Buyers rush to buy riverfront property as prices float to the top
Brisbane riverfront property is in demand, according to agents.
SOME of the state’s most prestigious riverfront estates have hit the market for the first time in years, luring interest from interstate buyers keen to swap Sydney Harbour for the Brisbane River.
Tens of millions of dollars worth of prime real estate is up for grabs as sellers who have held on to their ritzy riverside pads take advantage of an increase in demand and record sale prices.
House prices in Brisbane’s flood prone suburbs are outperforming the rest of the city, with the 2011 disaster now a distant memory for many home hunters.
Some of the state’s most prestigious riverfront estates have hit the market.
Data from property researcher, CoreLogic, reveals many of the suburbs affected by the Brisbane floods have achieved double digit house price growth in the past five years.
New Farm achieved the biggest jump in house price growth in that period — climbing nearly 74 per cent compared to the Brisbane average of 20.9 per cent.
House prices in Corinda have increased by nearly 52 per cent in the past five years, followed by Norman Park, with 46% growth, and Hawthorne, which is up 36 per cent.
A riverfront mansion at 110 Virginia Ave, Hawthorne, fetched $11.128 million in July in the biggest home sale of 2018 so far in Brisbane.
This property at 110 Virginia Ave, Hawthorne, sold for $11.128m in July this year.
Adcock Prestige principal Jason Adcock, who is marketing more than 10 riverfront properties in Brisbane at the moment, said demand for riverfront homes was “incredibly high” and they held strong potential for further capital growth.
“The prices we’re achieving for these properties at the moment are better now than what they were pre-floods and some of the prices being achieved are breaking records,” Mr Adcock said.
“There are only 850 absolute riverfront properties in Brisbane and they’re not making anymore.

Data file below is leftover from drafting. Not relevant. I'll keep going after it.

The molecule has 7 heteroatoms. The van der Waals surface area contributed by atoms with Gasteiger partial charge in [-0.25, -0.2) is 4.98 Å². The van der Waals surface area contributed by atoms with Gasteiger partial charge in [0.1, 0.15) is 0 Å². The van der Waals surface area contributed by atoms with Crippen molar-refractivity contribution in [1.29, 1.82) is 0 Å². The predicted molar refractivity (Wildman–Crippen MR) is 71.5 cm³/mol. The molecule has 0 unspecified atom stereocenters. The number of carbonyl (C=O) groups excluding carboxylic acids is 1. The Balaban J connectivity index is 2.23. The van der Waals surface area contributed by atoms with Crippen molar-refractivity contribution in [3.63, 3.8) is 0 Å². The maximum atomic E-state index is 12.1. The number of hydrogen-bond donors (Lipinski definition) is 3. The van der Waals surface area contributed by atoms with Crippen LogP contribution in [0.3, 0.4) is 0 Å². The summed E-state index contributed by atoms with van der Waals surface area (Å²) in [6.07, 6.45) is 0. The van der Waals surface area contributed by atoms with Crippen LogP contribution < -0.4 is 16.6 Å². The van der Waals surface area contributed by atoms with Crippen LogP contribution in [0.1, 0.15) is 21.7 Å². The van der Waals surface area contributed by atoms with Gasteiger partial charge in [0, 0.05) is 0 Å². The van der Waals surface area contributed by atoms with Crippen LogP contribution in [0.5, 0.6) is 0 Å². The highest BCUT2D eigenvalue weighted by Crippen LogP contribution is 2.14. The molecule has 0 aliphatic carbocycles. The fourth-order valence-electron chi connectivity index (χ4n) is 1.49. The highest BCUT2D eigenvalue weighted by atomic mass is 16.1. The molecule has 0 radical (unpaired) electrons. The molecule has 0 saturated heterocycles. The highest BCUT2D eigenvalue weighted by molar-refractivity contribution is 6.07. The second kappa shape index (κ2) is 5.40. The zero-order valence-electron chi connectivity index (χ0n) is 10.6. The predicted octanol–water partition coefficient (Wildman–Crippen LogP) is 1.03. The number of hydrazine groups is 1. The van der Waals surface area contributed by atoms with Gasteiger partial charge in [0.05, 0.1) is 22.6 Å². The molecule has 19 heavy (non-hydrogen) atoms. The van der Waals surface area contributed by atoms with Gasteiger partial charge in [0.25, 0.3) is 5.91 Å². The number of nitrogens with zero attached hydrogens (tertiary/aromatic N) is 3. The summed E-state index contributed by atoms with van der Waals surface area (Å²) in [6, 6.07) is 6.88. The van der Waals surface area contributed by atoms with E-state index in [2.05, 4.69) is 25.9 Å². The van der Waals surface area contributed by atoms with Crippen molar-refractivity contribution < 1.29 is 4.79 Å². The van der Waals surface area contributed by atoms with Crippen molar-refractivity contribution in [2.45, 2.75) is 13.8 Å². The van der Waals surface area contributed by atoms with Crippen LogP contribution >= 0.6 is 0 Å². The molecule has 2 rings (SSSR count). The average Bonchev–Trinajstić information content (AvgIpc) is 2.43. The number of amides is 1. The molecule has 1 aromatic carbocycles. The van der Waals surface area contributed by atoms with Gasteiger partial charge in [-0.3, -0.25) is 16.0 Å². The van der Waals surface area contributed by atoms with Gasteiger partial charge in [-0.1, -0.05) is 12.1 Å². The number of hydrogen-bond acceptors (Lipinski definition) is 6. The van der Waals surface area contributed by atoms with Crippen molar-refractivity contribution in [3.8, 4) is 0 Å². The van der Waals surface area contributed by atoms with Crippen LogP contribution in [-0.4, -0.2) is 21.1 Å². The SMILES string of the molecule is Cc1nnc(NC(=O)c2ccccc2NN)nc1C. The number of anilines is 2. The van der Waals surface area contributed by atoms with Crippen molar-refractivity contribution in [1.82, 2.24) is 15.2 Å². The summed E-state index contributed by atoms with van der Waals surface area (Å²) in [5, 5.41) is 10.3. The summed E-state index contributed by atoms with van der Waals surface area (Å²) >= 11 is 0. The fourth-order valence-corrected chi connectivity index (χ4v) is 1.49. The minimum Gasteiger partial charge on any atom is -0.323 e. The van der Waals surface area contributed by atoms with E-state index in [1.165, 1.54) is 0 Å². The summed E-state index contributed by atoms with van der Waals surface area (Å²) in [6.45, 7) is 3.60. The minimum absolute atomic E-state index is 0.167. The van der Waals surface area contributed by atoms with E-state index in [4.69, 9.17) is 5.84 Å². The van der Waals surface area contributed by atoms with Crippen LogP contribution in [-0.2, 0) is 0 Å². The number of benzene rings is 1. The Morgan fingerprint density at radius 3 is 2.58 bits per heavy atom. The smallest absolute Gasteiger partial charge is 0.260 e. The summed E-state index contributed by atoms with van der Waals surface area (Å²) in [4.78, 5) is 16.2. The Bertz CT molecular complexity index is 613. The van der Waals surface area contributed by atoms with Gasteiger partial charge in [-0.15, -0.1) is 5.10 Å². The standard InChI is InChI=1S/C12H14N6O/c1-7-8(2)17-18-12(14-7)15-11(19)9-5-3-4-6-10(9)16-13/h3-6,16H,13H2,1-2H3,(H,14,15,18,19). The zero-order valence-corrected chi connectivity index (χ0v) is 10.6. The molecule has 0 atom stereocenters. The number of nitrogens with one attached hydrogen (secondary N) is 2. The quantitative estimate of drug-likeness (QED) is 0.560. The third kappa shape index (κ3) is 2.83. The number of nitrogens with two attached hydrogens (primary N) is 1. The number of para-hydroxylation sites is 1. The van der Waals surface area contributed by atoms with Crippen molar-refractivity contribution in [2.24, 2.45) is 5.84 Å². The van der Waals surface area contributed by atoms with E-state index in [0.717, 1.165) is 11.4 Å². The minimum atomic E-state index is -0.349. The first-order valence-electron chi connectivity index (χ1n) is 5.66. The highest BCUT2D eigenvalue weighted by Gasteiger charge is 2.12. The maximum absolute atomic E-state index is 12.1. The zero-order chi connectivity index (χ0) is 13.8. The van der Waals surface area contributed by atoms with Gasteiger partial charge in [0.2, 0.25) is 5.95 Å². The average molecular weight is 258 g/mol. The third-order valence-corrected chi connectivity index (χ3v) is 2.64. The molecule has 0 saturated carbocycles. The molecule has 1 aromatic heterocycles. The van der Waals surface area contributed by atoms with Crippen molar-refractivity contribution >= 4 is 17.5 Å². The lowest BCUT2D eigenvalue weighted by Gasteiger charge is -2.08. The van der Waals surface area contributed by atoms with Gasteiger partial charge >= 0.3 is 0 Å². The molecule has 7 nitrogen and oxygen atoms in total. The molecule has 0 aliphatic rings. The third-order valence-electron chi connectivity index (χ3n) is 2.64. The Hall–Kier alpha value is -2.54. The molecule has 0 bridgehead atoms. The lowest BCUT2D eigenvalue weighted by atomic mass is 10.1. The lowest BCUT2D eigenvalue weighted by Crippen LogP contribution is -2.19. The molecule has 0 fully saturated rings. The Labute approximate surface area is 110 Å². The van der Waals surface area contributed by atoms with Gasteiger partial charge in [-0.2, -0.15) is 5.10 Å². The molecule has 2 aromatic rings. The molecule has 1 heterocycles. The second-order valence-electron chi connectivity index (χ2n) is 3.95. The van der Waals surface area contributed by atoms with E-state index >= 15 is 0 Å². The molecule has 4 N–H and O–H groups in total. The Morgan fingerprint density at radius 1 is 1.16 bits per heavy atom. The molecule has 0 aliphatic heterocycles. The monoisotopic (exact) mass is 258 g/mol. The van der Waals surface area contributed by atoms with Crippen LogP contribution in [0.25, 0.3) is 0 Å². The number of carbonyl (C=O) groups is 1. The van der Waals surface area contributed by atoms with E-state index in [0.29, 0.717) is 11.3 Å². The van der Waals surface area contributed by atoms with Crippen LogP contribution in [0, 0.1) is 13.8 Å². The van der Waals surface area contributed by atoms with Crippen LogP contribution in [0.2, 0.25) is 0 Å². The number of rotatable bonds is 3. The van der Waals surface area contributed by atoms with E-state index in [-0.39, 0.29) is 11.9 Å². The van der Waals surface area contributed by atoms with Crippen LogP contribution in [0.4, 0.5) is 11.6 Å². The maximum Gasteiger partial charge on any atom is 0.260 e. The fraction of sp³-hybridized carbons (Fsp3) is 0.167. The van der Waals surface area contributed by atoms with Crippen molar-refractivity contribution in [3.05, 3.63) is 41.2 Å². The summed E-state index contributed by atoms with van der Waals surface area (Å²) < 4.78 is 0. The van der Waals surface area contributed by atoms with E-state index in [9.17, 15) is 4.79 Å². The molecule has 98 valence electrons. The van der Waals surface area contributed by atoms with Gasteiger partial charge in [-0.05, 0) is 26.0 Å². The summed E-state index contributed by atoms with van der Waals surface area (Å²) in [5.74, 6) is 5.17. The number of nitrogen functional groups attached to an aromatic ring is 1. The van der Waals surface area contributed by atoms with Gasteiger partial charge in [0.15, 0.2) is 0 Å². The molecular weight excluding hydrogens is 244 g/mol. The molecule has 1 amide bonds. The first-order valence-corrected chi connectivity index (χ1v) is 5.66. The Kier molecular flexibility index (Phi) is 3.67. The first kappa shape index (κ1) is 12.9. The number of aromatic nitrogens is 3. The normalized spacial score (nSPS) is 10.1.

“In fact, it’s a diminishing supply because they’re getting rid of some and building units and high rises, so I see some incredible capital growth in riverfront property over the next three to five years.”
Property on the Brisbane River is in strong demand despite the 2011 floods.
Mr Adcock said a quarter of his riverfront sales were to interstate buyers or expats.
“They’re coming home to get that beautiful trophy home and put their kids through their remaining years of high school,” he said.
“Some of these properties they’re buying sight unseen based purely on the video and engaging buyers agents to do it for them.”
Mr Adcock said many riverfront property owners, who had been putting off selling over the past five to seven years, were now looking to list because of recent sales.
“They’re confident they can get a great price and sell in a timely manner,” he said.
Jane and Brian Riggall are selling their riverfront property at 27 Sutton St, Chelmer, after seven years.
The four-bedroom, four-bathroom house is on two lots spanning 1750 sqm of absolute riverfront land.
It comes with a championship tennis court, a cabana-style studio overlooking a pool and a 12m pontoon with private jetty.
“It’s open, light and breezy with gorgeous views,” Mrs Riggall said.
“We have no neighbours — just a serene, low-stress outlook of the Brisbane River.
“And, it’s only 20 minutes from the CBD, so what’s not to like?”
This property at 27 Sutton St, Chelmer, is for sale.